I see that everything is so expensive: beef, chicken, eggs.
Food means nutrition. Food means energy, food means love.
It gives you a benefit that’s greater than just food — it magnifies your life in all these positive ways.
Nearly 25% of American adults are food insecure1, up five percentage points from a year earlier. In just one year we went from one in five to one in four people in this country worried about how they will feed their family. Inflation, a roll back of SNAP (CalFresh in CA) benefits, and the rising cost of housing and childcare have put a strain on families.
To learn more about how these challenges are impacting our community, the Food Bank surveyed more than 9,000 of our participants. For the first time, we also asked what other factors contributed to their challenges putting food on the table. Our community’s responses reinforced that hunger is caused by structural inequities and the impacts of poverty are compounding.
When nearly 60% of our participants report that someone in their household is working, we know that unemployment is not the driver of food insecurity.
When asked how inflation was impacting their ability to buy groceries, our participants shared just how complex the situation was. For some, the rising cost of groceries alone forced them to buy less food. For others, utilities, housing costs, gas, and more forced them to cut back. We’ve always known “the rent eats first” but now, the rising costs of other essentials means maintaining a full fridge is even less affordable.
We are seeing first-hand the tradeoffs those we serve make, crystalizing the need to invest in a network of support that strengthens the safety net and uplifts our entire community. We cannot achieve economic recovery if families can’t make ends meet.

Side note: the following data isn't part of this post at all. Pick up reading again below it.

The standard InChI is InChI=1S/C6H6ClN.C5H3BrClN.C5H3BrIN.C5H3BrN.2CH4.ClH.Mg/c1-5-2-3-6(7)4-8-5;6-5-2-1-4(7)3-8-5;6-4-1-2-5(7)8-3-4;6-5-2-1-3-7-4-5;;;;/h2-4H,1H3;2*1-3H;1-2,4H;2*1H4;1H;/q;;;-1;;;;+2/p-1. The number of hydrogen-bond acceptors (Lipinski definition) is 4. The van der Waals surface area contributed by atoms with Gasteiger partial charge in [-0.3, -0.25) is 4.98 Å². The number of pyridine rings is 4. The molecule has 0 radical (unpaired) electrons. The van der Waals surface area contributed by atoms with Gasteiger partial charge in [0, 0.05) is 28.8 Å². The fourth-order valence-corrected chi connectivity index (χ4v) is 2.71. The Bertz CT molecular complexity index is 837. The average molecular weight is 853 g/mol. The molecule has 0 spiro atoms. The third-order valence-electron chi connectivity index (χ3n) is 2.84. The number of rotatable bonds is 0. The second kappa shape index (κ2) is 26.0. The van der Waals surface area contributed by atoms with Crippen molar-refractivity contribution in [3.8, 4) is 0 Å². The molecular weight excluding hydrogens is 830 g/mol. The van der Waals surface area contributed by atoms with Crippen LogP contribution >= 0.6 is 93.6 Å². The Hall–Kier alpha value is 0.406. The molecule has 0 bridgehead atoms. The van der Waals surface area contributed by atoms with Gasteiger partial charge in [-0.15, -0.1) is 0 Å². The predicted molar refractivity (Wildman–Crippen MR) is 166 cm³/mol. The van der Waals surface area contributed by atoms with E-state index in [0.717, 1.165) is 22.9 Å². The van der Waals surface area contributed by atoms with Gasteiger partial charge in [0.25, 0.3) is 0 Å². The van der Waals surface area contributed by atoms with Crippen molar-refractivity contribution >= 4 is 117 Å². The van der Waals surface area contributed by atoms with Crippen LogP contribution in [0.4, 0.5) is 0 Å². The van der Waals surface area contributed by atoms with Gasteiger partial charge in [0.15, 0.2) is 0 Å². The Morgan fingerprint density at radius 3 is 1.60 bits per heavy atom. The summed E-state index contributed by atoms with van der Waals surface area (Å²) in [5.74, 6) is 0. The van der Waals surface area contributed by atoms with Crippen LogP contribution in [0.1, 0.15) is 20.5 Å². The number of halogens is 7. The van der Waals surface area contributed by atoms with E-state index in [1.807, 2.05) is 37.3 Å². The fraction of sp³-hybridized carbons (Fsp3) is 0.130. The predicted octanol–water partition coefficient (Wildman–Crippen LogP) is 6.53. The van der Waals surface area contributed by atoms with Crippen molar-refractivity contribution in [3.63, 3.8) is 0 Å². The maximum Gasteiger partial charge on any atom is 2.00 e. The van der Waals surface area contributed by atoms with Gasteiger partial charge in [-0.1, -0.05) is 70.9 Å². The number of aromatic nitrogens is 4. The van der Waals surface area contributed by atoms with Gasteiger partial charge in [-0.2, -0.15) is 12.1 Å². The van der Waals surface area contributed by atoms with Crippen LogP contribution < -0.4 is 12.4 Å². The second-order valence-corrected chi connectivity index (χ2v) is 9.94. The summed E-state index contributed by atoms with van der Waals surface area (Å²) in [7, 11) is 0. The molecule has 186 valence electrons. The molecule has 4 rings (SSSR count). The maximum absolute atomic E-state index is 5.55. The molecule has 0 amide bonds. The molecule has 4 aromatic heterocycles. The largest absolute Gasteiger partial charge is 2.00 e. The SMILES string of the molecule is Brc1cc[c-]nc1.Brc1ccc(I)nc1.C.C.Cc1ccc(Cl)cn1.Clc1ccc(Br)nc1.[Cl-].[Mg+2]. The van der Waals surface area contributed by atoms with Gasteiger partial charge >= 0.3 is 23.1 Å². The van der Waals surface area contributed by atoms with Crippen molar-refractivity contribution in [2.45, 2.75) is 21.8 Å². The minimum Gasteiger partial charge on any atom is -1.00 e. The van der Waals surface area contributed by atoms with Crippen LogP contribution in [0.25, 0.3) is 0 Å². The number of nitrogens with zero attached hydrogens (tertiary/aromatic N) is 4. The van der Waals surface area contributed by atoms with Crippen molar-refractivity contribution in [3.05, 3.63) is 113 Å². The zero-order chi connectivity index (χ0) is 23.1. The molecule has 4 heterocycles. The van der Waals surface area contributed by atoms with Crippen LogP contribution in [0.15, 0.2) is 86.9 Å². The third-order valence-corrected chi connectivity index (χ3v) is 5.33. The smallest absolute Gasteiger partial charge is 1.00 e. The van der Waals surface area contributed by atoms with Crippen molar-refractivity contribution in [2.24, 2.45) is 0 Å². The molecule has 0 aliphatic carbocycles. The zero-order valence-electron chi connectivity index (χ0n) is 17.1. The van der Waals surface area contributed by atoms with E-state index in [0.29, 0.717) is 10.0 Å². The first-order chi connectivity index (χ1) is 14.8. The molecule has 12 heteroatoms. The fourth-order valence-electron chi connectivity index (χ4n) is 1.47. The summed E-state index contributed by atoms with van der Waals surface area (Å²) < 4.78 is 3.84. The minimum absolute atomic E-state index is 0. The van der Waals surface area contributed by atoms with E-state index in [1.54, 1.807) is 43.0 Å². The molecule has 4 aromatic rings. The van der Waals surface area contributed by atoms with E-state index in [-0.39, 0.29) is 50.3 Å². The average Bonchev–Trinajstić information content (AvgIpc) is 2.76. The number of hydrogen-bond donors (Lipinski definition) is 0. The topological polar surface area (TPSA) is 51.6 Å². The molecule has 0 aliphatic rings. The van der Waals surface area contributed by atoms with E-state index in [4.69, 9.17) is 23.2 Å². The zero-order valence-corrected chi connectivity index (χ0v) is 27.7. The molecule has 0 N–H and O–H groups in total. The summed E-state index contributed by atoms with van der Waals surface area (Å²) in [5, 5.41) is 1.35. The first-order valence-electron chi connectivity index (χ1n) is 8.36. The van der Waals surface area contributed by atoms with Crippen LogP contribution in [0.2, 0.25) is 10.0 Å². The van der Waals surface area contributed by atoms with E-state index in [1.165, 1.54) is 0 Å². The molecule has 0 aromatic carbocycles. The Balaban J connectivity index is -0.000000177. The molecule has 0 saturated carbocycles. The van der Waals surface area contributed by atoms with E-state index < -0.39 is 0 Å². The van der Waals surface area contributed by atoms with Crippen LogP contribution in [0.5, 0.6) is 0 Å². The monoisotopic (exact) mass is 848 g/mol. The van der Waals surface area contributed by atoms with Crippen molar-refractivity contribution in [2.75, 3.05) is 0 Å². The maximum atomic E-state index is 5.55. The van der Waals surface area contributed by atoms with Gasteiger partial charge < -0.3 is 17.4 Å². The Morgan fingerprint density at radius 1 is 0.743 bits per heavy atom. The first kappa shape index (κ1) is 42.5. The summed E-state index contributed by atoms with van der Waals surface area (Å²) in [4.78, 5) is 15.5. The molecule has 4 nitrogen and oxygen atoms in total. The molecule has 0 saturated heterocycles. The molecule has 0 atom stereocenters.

Factors driving participants to buy less food
“I work in a kitchen, and my husband works in construction … But right now with the cost of food, gas, and everything, it’s just too much.”
Structural inequality and systemic racism create even greater barriers for many in our community. National studies show Black and Latinx adults consistently at greater risk for food insecurity. And with the loss of pandemic-era supports, the Census reports child poverty more than doubled last year.2
We see that Black and Latinx participants are more worried about running out of food than white participants and less likely to be able to cover a $400 emergency expense. We see families squeezed by a cost of living so high that it requires three full-time minimum-wage jobs just for a family of four to achieve economic security.3
Inability to cover a $400 emergency expense
Worried about running out of food
2. Income, Poverty and Health Insurance Coverage in the United States, 2022, https://www.census.gov/newsroom/press-releases/2023/income-poverty-health-insurance-coverage.html
3. United Way’s Real Cost Measure, https://unitedwaysca.org/wvp-content/uploads/2023/05/san_francisco_county.pdf
56,000 households served weekly
37% have children
39% disability in household
4% veteran in household
39% single parent
73% first language other than English
Middle Eastern/North African
Native Hawaiian/Pacific Islander
While it is heartening to see that 96% of our participants worry less about getting enough food thanks to the Food Bank, as we look to the future, we know to truly end hunger we must not only address the hunger we see today but also its root causes. Together with our community, participants, partners and supporters, we are co-creating, piloting, and evaluating equity-centered solutions that provide quality nutritious food, reduce barriers and increase access and choice.
meals every day, totaling
68M pounds of food served
CalFresh (food stamps)
applications and recertifications
facilitated, helping participants
earn an estimated 11M in benefits
community-based organizations partnered with us
households distributed food to
weekly through nearly 240
pantries, primarily run by partners
seniors and people with disabilities were provided with home-delivered groceries
The Food Bank has been on the front lines of fighting hunger for decades. Which is precisely why we know that food banks alone cannot solve the hunger crisis. We need community, we need partnership, and we need fellow advocates. Together, we can end hunger.
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